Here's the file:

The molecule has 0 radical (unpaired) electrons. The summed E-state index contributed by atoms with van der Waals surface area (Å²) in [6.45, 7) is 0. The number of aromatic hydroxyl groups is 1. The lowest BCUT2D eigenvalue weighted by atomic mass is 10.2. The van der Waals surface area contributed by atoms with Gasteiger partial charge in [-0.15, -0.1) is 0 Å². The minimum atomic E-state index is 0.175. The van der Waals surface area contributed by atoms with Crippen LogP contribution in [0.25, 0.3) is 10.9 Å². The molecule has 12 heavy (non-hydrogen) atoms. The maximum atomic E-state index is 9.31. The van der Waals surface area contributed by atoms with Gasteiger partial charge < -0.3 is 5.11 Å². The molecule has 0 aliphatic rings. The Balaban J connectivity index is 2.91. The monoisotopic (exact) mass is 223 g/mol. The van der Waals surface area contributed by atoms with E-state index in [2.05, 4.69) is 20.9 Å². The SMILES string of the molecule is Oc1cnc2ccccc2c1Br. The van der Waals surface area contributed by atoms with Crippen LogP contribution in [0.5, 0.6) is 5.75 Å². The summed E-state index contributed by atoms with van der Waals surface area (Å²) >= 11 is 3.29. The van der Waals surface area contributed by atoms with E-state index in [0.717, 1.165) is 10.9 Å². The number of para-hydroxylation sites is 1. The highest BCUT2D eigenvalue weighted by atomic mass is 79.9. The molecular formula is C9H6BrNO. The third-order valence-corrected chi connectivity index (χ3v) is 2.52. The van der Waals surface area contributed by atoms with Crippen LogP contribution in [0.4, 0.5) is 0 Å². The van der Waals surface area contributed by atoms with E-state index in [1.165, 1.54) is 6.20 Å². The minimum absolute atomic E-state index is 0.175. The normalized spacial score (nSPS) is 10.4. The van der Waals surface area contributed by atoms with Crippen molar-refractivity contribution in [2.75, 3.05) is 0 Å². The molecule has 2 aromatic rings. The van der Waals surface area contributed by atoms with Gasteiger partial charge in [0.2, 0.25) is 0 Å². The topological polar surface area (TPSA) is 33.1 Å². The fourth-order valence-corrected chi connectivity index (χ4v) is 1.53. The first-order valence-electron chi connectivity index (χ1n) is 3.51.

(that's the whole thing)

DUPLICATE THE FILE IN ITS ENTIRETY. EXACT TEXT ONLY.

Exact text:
The molecule has 0 radical (unpaired) electrons. The summed E-state index contributed by atoms with van der Waals surface area (Å²) in [6.45, 7) is 0. The number of aromatic hydroxyl groups is 1. The lowest BCUT2D eigenvalue weighted by atomic mass is 10.2. The van der Waals surface area contributed by atoms with Gasteiger partial charge in [-0.15, -0.1) is 0 Å². The minimum atomic E-state index is 0.175. The van der Waals surface area contributed by atoms with Crippen LogP contribution in [0.25, 0.3) is 10.9 Å². The molecule has 12 heavy (non-hydrogen) atoms. The maximum atomic E-state index is 9.31. The van der Waals surface area contributed by atoms with Gasteiger partial charge < -0.3 is 5.11 Å². The molecule has 0 aliphatic rings. The Balaban J connectivity index is 2.91. The monoisotopic (exact) mass is 223 g/mol. The van der Waals surface area contributed by atoms with E-state index in [2.05, 4.69) is 20.9 Å². The SMILES string of the molecule is Oc1cnc2ccccc2c1Br. The van der Waals surface area contributed by atoms with Crippen LogP contribution in [0.5, 0.6) is 5.75 Å². The summed E-state index contributed by atoms with van der Waals surface area (Å²) >= 11 is 3.29. The van der Waals surface area contributed by atoms with E-state index in [0.717, 1.165) is 10.9 Å². The number of para-hydroxylation sites is 1. The highest BCUT2D eigenvalue weighted by atomic mass is 79.9. The molecular formula is C9H6BrNO. The third-order valence-corrected chi connectivity index (χ3v) is 2.52. The van der Waals surface area contributed by atoms with Crippen LogP contribution in [0.4, 0.5) is 0 Å². The van der Waals surface area contributed by atoms with E-state index in [1.165, 1.54) is 6.20 Å². The minimum absolute atomic E-state index is 0.175. The normalized spacial score (nSPS) is 10.4. The van der Waals surface area contributed by atoms with Crippen molar-refractivity contribution in [2.75, 3.05) is 0 Å². The molecule has 2 aromatic rings. The van der Waals surface area contributed by atoms with Gasteiger partial charge in [0.2, 0.25) is 0 Å². The topological polar surface area (TPSA) is 33.1 Å². The fourth-order valence-corrected chi connectivity index (χ4v) is 1.53. The first-order valence-electron chi connectivity index (χ1n) is 3.51.